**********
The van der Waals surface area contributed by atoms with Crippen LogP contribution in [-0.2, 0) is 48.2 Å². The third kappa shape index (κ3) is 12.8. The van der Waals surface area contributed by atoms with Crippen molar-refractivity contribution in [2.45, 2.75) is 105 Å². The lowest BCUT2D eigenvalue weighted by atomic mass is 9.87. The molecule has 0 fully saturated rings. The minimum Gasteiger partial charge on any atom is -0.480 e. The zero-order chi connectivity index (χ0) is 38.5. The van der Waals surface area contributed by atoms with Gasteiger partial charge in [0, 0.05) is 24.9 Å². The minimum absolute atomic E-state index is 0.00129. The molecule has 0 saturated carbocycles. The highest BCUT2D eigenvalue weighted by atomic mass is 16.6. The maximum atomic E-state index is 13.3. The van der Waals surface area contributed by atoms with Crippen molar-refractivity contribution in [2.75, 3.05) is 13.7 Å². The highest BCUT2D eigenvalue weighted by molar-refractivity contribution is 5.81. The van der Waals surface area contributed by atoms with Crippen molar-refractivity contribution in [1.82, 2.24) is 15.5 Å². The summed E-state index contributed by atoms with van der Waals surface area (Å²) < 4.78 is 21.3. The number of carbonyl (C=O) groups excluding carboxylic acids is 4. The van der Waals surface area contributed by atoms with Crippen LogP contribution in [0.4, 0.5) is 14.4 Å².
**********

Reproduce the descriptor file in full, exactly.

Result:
The van der Waals surface area contributed by atoms with Crippen LogP contribution in [-0.2, 0) is 48.2 Å². The third kappa shape index (κ3) is 12.8. The van der Waals surface area contributed by atoms with Crippen molar-refractivity contribution in [2.45, 2.75) is 105 Å². The lowest BCUT2D eigenvalue weighted by atomic mass is 9.87. The molecule has 0 fully saturated rings. The minimum Gasteiger partial charge on any atom is -0.480 e. The zero-order chi connectivity index (χ0) is 38.5. The van der Waals surface area contributed by atoms with Gasteiger partial charge in [0, 0.05) is 24.9 Å². The minimum absolute atomic E-state index is 0.00129. The molecule has 0 saturated carbocycles. The highest BCUT2D eigenvalue weighted by atomic mass is 16.6. The maximum atomic E-state index is 13.3. The van der Waals surface area contributed by atoms with Crippen molar-refractivity contribution in [2.75, 3.05) is 13.7 Å². The highest BCUT2D eigenvalue weighted by molar-refractivity contribution is 5.81. The van der Waals surface area contributed by atoms with Crippen molar-refractivity contribution in [1.82, 2.24) is 15.5 Å². The summed E-state index contributed by atoms with van der Waals surface area (Å²) < 4.78 is 21.3. The number of carbonyl (C=O) groups excluding carboxylic acids is 4. The van der Waals surface area contributed by atoms with Crippen LogP contribution in [0.4, 0.5) is 14.4 Å².